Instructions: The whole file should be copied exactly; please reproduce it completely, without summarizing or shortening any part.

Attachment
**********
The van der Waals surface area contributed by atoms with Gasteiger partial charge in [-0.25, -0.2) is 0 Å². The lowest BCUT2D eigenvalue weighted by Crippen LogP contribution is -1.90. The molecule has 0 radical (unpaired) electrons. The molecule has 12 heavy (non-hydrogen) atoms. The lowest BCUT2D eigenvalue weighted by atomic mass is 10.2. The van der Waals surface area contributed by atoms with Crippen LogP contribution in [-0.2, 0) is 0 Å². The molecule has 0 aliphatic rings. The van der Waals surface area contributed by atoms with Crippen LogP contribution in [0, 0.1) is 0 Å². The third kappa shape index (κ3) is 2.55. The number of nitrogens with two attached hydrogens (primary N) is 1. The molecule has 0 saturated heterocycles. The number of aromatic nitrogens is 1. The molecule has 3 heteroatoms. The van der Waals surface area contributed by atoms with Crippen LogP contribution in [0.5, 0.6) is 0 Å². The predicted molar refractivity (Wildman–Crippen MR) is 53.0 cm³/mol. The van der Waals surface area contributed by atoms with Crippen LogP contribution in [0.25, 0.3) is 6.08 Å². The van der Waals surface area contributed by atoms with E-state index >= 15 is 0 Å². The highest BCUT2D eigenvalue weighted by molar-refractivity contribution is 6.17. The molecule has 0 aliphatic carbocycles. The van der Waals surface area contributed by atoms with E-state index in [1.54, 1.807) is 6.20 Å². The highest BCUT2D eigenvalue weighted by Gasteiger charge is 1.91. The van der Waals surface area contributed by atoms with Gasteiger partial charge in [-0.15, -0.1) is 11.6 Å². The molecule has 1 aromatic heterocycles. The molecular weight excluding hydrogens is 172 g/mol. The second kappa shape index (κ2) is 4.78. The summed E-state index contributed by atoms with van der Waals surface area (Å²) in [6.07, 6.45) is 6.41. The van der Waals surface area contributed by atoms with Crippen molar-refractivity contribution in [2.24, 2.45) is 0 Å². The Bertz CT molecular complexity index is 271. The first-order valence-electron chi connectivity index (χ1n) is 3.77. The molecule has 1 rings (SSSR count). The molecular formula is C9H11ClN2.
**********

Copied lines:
The van der Waals surface area contributed by atoms with Gasteiger partial charge in [-0.25, -0.2) is 0 Å². The lowest BCUT2D eigenvalue weighted by Crippen LogP contribution is -1.90. The molecule has 0 radical (unpaired) electrons. The molecule has 12 heavy (non-hydrogen) atoms. The lowest BCUT2D eigenvalue weighted by atomic mass is 10.2. The van der Waals surface area contributed by atoms with Crippen LogP contribution in [-0.2, 0) is 0 Å². The molecule has 0 aliphatic rings. The van der Waals surface area contributed by atoms with Crippen LogP contribution in [0, 0.1) is 0 Å². The third kappa shape index (κ3) is 2.55. The number of nitrogens with two attached hydrogens (primary N) is 1. The molecule has 0 saturated heterocycles. The number of aromatic nitrogens is 1. The molecule has 3 heteroatoms. The van der Waals surface area contributed by atoms with Crippen LogP contribution in [0.5, 0.6) is 0 Å². The predicted molar refractivity (Wildman–Crippen MR) is 53.0 cm³/mol. The van der Waals surface area contributed by atoms with Crippen LogP contribution in [0.25, 0.3) is 6.08 Å². The van der Waals surface area contributed by atoms with E-state index >= 15 is 0 Å². The highest BCUT2D eigenvalue weighted by molar-refractivity contribution is 6.17. The molecule has 0 aliphatic carbocycles. The van der Waals surface area contributed by atoms with E-state index in [1.54, 1.807) is 6.20 Å². The highest BCUT2D eigenvalue weighted by Gasteiger charge is 1.91. The van der Waals surface area contributed by atoms with Gasteiger partial charge in [-0.15, -0.1) is 11.6 Å². The molecule has 1 aromatic heterocycles. The molecular weight excluding hydrogens is 172 g/mol. The second kappa shape index (κ2) is 4.78. The summed E-state index contributed by atoms with van der Waals surface area (Å²) in [6.07, 6.45) is 6.41. The van der Waals surface area contributed by atoms with Crippen molar-refractivity contribution in [2.24, 2.45) is 0 Å². The Bertz CT molecular complexity index is 271. The first-order valence-electron chi connectivity index (χ1n) is 3.77. The molecule has 1 rings (SSSR count). The molecular formula is C9H11ClN2.